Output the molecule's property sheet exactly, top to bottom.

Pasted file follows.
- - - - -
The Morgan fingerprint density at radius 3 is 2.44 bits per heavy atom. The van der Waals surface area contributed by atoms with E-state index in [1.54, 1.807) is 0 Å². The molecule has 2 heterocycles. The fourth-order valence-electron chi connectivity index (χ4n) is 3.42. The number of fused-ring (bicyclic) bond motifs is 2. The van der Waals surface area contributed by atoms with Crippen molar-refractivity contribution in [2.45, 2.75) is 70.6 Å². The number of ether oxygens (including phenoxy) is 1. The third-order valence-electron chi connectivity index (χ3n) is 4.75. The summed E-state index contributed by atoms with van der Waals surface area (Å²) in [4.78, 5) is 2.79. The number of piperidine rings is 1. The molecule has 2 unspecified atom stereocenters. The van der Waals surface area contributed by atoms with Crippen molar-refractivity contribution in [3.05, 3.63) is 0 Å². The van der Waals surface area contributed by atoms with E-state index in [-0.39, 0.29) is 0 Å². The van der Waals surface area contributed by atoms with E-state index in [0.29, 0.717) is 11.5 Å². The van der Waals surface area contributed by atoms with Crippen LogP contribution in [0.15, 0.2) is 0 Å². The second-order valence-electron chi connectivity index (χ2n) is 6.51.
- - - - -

The Morgan fingerprint density at radius 3 is 2.44 bits per heavy atom. The van der Waals surface area contributed by atoms with E-state index in [1.54, 1.807) is 0 Å². The molecule has 2 heterocycles. The fourth-order valence-electron chi connectivity index (χ4n) is 3.42. The number of fused-ring (bicyclic) bond motifs is 2. The van der Waals surface area contributed by atoms with Crippen molar-refractivity contribution in [2.45, 2.75) is 70.6 Å². The number of ether oxygens (including phenoxy) is 1. The third-order valence-electron chi connectivity index (χ3n) is 4.75. The summed E-state index contributed by atoms with van der Waals surface area (Å²) in [4.78, 5) is 2.79. The number of piperidine rings is 1. The molecule has 2 unspecified atom stereocenters. The van der Waals surface area contributed by atoms with Crippen molar-refractivity contribution in [3.05, 3.63) is 0 Å². The van der Waals surface area contributed by atoms with E-state index in [-0.39, 0.29) is 0 Å². The van der Waals surface area contributed by atoms with E-state index in [0.29, 0.717) is 11.5 Å². The van der Waals surface area contributed by atoms with Crippen LogP contribution in [0.15, 0.2) is 0 Å². The second-order valence-electron chi connectivity index (χ2n) is 6.51.